Meeting John Dobson

by Joe Orman

[Originally published in the newsletter of the East Valley Astronomy Club, December 2000]

Has any living person done more than John Dobson to popularize astronomy? Every amateur is familiar with the telescope that bears his name (which, with characteristic lack of ego, he prefers to call the "Sidewalk Telescope"). Actually, the term Dobsonian, or more simply "Dob," refers to the manually-slewed alt-az mount that Dobson developed to hold a Newtonian telescope This approach allows the most aperture for the buck, making a telescope available to many who couldn't otherwise afford one. By showing people that they, too can grind their own mirror and build an inexpensive mount, Dobson started a quiet revolution that has had a profound effect on amateur astronomy.

Dobson has led a decidedly unorthodox life. He spent 23 years in a monastery; there he developed his spiritual approach to cosmology and a simple approach to telescope-making. Since he had no money, he taught himself to make telescopes out of scrap material -- the design was simple by necessity. His followers formed an organization called the San Francisco Sidewalk Astronomers, showing the public that the wonders of the universe are accessible to them even from a city street corner. Now, their name simplified to the Sidewalk Astronomers, they visit National Parks and other sites around the country where they might find dark skies and large crowds. Millions have looked and been inspired.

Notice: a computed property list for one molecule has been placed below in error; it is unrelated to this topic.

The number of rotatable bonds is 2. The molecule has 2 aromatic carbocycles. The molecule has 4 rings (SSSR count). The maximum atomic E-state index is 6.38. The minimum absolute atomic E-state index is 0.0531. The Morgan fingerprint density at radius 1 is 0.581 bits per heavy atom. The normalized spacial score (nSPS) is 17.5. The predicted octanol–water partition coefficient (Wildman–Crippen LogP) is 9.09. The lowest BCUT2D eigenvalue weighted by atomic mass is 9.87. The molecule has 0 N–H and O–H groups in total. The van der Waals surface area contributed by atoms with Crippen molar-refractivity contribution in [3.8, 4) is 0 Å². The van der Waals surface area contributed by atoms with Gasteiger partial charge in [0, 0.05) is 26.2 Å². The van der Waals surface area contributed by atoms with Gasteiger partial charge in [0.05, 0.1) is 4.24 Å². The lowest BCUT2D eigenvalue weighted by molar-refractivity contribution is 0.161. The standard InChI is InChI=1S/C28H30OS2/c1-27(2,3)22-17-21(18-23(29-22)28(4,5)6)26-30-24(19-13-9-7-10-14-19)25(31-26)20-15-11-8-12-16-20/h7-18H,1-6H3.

John Dobson (right) and friends reinstall the mirror in a sidewalk telescope. Photo by Joe Orman.

It was a sunny winter day at Death Valley National Park that I happened to come across a group of people taking apart a large 'scope on the visitor center lawn. I quickly recognized the spry man with the silver hair pulled back in a ponytail, who was enthusiastically but strictly guiding the operation of cleaning the mirror. Dobson said the weather had been clear and a good crowd had come out to look through the scopes the previous night. I couldn't stay until the next night, but Dobson also had one small solar scope set up that he let me look through.


John Dobson (right) checks the collimation. Photo by Joe Orman.

At that time (December 1996), Dobson was 81 years old. He recently turned 85, celebrating in the most appropriate way: with a massive telescope-building party on the lawn of the Griffith Observatory in Los Angeles. John Dobson is still going strong on his mission to bring the cosmos to the people.

Revised: June 7, 2001
Copyright © 2001 Joe Orman
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